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Title: Production and characterisation of tissue-mimicking collagen scaffolds for cardiac tissue engineering
Author: Graup, Vera
ISNI:       0000 0004 7961 9788
Awarding Body: University of Cambridge
Current Institution: University of Cambridge
Date of Award: 2019
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The ideal scaffold for tissue engineering provides an architecture similar to natural tissue. For cardiac tissue repair, this three dimensional environment can be modelled on the myocardial extracellular matrix (ECM). To approximate the material composition of the ECM, collagen type I can be used, as it constitutes the majority of the cardiac ECM in vivo. Furthermore, it can be easily extracted and processed, and offers a range of potential cell binding motifs. However, although its biophysical properties can be controlled via cross-linking, recent reports have suggested that this process has detrimental effects on bioactivity. The aim of this work is to optimise the properties of collagen scaffolds, modelled on the cardiac ECM, by varying cross-linking and freeze-drying conditions and thereby create an environment in which cardiomyocytes exhibit physiological behaviour. As its starting point, this thesis investigates porcine myocardial ECM. Tissue was decellularised using a combination of chemical and physical agents and the architecture and biophysical properties of the resulting cell-free samples were characterised. It was found that these samples comprised interconnected, isotropic pore structures, showed the capacity to swell i.e. increase their weight by) 2,800 % in 14 days, exhibited no mass loss over 14 days and had a Young's modulus (E) of 8.0 +/- 0.4 kPa. To mimic the observed properties, bovine collagen type I (Collagen Solutions, plc) was freeze-dried to produce isotropic pores and stabilised using a N-hydroxy-succinimide and 1-ethyl-3-(3-dimethylaminopropyl) carbodiimidehydrochloride, (NHS/EDC) cross-linking protocol. It was hypothesised that by tailoring the degree of cross-linking, the biophysical properties of the scaffolds could be modified to match the properties observed in the cardiac ECM. A mass of 0.69 g of NHS and 1.15 g of EDC, when combined in 100 ml of 96 % ethanol was defined as a cross-linking solution of 100 % concentration (100 % XL). Based on this definition, scaffolds were treated using solutions diluted to 10 %, 3 % and 1 %. Samples treated in 96 % ethanol alone, were defined as 0 % XL. It was found that while 100 % XL scaffolds possessed properties most similar to the ECM (swelling capacity of 4,200 % , mass loss of 10.8 % over 14 days, E = 6.9 +/- 0.5 kPa), cells showed limited attachment and survival at this cross-linking degree. By comparison, on 3 % XL samples, cell attachment and survival were significantly improved. In addition, the 3 % XL samples possessed sufficient stability to be used in cell culture (swelling capacity of 4,500 %, mass loss of 32.8 % over 14 days, E = 3.6 +/- 0.2 kPa). In vivo, cardiomyocytes have a spindle-shaped morphology and populate elongated, anisotropic pores. It was hypothesised that this porous structure could be imitated by imposing increased temperature gradients on the collagen suspension during freezing. Finite element modelling was used to simulate the freeze-drying process and indicated that the temperature gradient during freezing could be increased from 4.4 °C to 23 °C, over the 10 mm sample height, using polycarbonate moulds with conductive bases. Experimentally this led to successful creation of scaffolds with anisotropic pores and demonstrated that temperature gradient is ultimately responsible for anisotropic pore architecture. In a final set of experiments, isotropic and anisotropic 3 % XL scaffolds were seeded, in two different experiments, with either myoblasts or hESC-derived cardiomyocytes. The myoblast cell line was used to investigate cell access to the scaffolds and it was found that cells were able to invade isotropic scaffolds. However, in anisotropic scaffolds with horizontally aligned pores, invasion was limited to the top 60 µm of the samples, leading to an increased cell density in this area. This was subsequently confirmed with the hESC-derived cardiomyocytes. Seven days after cell seeding, isotropic scaffolds showed non-coordinated contractions, while anisotropic scaffolds with horizontally aligned pores, exhibited large-scale, coordinated contractions in the high cell density areas, deforming scaffolds up to 1170 nm over a length of 10 mm along the direction of the pores. It has been demonstrated that, based on the characteristics of the cardiac ECM, three-dimensional scaffolds can be created which allow cardiomyocytes to connect and exhibit physiological behaviour. These scaffolds show considerable potential in the field of regenerative medicine and the insights gained during their development will contribute significantly to the further advancement of the field.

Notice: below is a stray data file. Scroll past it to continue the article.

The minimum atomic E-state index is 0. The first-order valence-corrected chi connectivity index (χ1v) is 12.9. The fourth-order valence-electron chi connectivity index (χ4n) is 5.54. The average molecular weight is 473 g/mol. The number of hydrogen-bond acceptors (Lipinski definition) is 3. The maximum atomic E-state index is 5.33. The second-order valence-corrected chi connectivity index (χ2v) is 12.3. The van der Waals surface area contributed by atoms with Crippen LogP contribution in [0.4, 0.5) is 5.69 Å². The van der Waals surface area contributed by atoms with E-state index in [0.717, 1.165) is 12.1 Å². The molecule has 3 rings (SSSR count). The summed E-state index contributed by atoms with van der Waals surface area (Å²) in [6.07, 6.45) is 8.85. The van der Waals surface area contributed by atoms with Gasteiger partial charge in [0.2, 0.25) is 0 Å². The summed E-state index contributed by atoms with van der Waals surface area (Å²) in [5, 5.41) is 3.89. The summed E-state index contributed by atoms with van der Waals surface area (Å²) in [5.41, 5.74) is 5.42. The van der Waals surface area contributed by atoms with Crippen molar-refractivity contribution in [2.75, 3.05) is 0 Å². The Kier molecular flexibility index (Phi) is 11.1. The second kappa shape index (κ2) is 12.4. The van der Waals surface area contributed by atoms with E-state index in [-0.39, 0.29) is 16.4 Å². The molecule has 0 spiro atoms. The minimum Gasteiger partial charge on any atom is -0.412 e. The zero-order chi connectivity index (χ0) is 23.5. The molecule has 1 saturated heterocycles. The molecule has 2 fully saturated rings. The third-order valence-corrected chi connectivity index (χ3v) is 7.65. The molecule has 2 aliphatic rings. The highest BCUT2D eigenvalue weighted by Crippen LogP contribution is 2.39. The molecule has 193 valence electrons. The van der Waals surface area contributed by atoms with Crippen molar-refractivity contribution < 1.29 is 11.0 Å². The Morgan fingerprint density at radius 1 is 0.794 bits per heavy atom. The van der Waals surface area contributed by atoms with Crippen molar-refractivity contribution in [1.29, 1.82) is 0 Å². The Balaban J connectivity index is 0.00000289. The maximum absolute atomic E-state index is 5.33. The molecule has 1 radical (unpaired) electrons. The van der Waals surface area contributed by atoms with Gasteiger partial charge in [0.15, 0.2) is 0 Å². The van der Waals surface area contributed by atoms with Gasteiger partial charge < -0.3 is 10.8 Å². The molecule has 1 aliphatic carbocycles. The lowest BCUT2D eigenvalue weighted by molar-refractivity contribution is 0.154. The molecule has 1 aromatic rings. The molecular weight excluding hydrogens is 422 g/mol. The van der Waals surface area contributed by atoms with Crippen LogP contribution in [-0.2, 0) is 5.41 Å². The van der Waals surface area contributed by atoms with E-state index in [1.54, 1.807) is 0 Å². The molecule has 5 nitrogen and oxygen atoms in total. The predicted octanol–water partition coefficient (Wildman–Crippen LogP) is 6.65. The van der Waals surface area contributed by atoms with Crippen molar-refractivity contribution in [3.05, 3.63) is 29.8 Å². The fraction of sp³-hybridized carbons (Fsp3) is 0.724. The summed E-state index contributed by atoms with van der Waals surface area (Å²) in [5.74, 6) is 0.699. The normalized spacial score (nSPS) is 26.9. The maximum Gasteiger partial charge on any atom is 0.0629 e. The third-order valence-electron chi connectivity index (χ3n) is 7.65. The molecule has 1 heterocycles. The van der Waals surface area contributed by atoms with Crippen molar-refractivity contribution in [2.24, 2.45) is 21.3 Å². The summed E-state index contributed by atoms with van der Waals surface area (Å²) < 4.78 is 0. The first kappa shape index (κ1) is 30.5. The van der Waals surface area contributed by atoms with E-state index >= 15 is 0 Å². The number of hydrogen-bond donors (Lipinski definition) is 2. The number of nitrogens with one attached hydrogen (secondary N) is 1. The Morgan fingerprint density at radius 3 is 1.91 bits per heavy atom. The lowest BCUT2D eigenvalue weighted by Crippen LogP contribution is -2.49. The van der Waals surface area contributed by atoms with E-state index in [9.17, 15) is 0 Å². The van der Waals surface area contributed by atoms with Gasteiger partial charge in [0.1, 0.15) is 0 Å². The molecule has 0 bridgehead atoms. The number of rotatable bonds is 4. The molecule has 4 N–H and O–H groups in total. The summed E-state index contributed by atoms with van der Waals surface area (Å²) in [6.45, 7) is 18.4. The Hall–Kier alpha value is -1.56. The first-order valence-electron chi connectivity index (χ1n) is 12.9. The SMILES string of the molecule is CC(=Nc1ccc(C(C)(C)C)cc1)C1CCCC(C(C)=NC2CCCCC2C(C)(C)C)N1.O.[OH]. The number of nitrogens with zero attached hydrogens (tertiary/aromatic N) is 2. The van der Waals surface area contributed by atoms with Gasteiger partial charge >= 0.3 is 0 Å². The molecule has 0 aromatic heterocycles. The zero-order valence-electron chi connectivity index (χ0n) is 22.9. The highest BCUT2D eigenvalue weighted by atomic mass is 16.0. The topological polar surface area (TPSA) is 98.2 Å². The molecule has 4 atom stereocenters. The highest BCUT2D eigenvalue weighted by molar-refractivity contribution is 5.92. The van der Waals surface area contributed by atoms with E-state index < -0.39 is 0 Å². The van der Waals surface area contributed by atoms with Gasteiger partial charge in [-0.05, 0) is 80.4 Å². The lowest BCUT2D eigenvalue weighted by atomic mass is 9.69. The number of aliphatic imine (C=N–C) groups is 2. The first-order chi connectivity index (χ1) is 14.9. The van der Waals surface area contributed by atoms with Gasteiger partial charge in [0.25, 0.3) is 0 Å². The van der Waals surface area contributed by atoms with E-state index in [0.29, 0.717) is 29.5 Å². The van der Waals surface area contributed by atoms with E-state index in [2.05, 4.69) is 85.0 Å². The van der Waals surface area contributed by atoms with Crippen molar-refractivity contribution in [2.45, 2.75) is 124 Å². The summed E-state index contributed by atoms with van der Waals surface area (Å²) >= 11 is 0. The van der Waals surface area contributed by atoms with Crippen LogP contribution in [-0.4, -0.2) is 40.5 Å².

Supervisor: Best, Serena M. ; Cameron, Ruth E. Sponsor: British Heart Foundation
Qualification Name: Thesis (Ph.D.) Qualification Level: Doctoral
Keywords: materials science ; collagen ; tissue engineering ; cardiac ; heart ; polymers ; natural polymers ; heart disease ; freeze drying ; architecture ; scaffold ; tissue mimicking ; modelling ; crosslinking ; cell invasion